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As nation prepares to remember the fallen, a military man looks forward

By Western Morning News  |  Posted: November 10, 2012

  • The Devon Festival of Remembrance of 2012 was held at the Great Hall of the University of Exeter on Thursday night, with servicemen from across the region in attendance

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At 11am tomorrow in cities, towns, villages and hamlets across the Westcountry we will stand with heads bowed in solemn contemplation for the two-minute silence.

The anniversary of the end of the First World War in 1918 is a day to remember all servicemen and women who fell in conflicts serving their country.

For Major General Andy Salmon CMG OBE, his thoughts will turn to a patch of desert in Iraq near the Kuwaiti border where in 2003 a British helicopter crashed, killing all 14 on board.

The 53-year-old married father-of-three said: "It was Remembrance Day 2008 and we gathered at the crash site. The desert was completely silent with only a stone to mark where the men had died.

"Some of the lads had had friends onboard that day and they shared their memories and thoughts with the rest of us. It was incredibly emotional and poignant.

"Tomorrow is really about sparing a thought and reflecting on all the people who have laid down their lives in all campaigns for their country and who are continuing to do so."

It was in 1977 when Major Salmon buttoned up his Royal Marine uniform for the first time. In 1982 the Falklands War had broken out and he found himself fighting Argentinean forces to recapture the islands.

The bloody streets of Northern Ireland became familiar turf during several tours there, then northern Iraq beckoned in 1991, followed by Angola. The following year he was in Sierra Leone. In 2003 he was unpacking in Baghdad and later in 2008/09 he served as Commander of Coalition Forces in Basra, South East Iraq.

More recently he was given the role of Commander UK Amphibious Forces and Commandant General Royal Marines and is now at NATO, preparing forces for operations across the globe.

Major Salmon, who used to live on Dartmoor and now lives in Cheltenham, said: "When we were on the Falklands I saw soldiers being blown apart. I remember walking through a minefield and the young officer in front of me stepped on a mine and lost a leg – he was just 19 years old.

"It could so easily have been me – it could have been any one of us that day."

Such horrors on the battlefield have clearly left their mark on the officer and no doubt served as the impetus to start a charity to help wounded marines.

Founded in 2008, the Lympstone-based C Group charity is a collection of business people who help wounded marines overcome physical difficulties. It also helps them to either find a career back on Civvy Street or a role back in the corps.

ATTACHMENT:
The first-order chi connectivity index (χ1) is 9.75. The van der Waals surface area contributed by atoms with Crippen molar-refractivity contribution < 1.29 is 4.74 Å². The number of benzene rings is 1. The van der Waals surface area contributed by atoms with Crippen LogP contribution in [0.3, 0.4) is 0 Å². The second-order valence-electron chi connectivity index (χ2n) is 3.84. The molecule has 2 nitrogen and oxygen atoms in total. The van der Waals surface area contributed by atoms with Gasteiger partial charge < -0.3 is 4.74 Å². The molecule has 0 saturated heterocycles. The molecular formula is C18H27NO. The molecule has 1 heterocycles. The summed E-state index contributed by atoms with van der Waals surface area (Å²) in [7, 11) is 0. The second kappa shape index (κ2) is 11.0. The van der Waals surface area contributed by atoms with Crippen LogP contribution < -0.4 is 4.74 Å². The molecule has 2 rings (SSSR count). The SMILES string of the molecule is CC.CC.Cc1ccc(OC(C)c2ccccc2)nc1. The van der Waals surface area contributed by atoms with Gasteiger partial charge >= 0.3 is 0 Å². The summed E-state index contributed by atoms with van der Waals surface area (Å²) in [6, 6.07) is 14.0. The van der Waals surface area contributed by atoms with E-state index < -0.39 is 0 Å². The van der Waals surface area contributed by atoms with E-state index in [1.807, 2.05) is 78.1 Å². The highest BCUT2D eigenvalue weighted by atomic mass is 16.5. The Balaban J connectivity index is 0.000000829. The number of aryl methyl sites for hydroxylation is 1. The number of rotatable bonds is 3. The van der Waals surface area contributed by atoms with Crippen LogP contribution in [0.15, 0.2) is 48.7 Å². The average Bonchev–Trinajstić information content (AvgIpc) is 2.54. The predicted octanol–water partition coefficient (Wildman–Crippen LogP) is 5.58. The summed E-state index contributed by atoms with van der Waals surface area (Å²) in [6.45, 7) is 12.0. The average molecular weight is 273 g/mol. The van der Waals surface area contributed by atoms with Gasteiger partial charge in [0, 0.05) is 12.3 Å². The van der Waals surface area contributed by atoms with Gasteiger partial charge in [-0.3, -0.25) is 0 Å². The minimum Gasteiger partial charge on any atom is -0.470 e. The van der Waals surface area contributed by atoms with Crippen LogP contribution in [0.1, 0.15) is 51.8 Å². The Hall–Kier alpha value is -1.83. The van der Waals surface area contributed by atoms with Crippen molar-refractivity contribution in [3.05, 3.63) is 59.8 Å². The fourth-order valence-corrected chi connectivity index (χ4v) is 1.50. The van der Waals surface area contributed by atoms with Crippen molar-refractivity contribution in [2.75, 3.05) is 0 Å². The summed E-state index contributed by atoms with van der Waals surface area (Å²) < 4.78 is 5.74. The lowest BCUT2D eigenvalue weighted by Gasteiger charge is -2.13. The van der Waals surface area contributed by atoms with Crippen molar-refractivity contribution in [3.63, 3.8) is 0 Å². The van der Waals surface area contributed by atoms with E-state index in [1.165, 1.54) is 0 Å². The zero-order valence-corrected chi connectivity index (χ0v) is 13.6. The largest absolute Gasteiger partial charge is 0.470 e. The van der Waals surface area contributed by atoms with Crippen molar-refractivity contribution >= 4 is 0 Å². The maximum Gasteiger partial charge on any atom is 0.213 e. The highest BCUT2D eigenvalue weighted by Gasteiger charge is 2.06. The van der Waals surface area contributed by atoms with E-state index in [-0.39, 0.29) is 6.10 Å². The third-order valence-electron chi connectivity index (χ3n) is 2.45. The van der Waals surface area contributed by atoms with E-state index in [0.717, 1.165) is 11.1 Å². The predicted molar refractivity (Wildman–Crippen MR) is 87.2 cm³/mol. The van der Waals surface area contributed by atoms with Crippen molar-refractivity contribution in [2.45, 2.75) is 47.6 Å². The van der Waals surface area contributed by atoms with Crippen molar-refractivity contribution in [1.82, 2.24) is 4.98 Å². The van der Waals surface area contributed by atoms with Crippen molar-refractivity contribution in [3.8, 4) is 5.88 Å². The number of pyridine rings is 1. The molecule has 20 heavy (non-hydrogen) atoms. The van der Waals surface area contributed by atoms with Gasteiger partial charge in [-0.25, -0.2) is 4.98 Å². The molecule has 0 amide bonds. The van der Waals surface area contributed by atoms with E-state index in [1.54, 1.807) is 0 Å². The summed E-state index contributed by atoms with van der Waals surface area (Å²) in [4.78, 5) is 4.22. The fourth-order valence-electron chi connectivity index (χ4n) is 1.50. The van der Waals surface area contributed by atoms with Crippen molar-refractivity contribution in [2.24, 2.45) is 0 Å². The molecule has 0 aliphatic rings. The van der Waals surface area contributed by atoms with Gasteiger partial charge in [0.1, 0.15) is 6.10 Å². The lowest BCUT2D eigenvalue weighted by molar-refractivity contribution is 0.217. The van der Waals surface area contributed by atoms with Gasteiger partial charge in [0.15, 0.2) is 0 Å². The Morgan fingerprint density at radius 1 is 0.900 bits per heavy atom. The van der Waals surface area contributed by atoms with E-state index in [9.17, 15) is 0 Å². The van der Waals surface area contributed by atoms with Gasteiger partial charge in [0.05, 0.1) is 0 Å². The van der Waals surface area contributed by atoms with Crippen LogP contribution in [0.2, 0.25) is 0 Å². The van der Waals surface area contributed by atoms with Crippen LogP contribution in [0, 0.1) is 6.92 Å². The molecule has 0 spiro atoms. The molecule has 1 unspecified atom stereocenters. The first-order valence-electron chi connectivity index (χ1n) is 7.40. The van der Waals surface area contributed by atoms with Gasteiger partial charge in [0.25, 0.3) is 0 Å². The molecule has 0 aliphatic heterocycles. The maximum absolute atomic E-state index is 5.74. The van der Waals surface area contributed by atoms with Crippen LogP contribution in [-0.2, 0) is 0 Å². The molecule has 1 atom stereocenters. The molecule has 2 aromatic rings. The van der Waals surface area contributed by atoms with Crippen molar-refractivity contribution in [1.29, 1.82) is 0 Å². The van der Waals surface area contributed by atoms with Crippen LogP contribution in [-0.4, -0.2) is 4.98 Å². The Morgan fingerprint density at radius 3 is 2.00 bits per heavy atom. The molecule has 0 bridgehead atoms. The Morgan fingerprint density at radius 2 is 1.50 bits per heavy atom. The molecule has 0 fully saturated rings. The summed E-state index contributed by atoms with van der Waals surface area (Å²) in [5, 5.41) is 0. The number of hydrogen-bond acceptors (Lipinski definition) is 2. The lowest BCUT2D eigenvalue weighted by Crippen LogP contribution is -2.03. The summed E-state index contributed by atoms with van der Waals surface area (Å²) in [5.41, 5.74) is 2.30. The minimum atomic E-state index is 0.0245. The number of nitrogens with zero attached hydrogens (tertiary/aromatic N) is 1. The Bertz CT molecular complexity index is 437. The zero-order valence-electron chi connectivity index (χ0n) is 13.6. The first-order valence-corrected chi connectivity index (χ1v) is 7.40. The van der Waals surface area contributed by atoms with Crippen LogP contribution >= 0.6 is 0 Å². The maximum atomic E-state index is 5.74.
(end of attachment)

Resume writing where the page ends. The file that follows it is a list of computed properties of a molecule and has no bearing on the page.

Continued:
The Major is honorary president of the charity, which has so far raised more than three-quarters of a million pounds.

He speaks with passion and unflinching conviction about the charity and on Wednesday he will take to the podium as the keynote speaker at this years' WMN Business Awards ceremony at the Great Hall, Exeter.

The origins of C Group are well and truly fixed in the world of business. "I was speaking at a dinner in London for businessmen and was talking about the worrying increase in the number of casualties throughout 2006 and 2007 in Afghanistan.

"Afterwards, several businessmen approached me to say they wanted to help the wounded.

"That night we raised £75,000 – it was unbelievable. Today we have a network of business people who help our injured marines – some members give free dental reconstruction while others mentor or teach.

"We help find them jobs – we've got a former marine working at the Bank of England and others in construction in charge of building sites."

Like any charity, fundraising is an essential element in its success as well as the non-business volunteers who generously give their time.

"A trader from Goldman Sachs paid £10,000 at one of our adventure auctions. She went on to raise £250,000 in the process, which she gave to C Group for an educational trust to pay for former marines to study.

Central to the partnership are the shared qualities required to overcome difficulties and succeed. "Marines are military entrepreneurs – they get an idea and are determined to make it happen. They're focused on delivery and they care about their customers – they provide a brilliant service and want to make a big difference. C Group is a great military/civilian partnership – it's very powerful and very infectious."

For more information visit www.thecgroup.org, or call 01392 414639.

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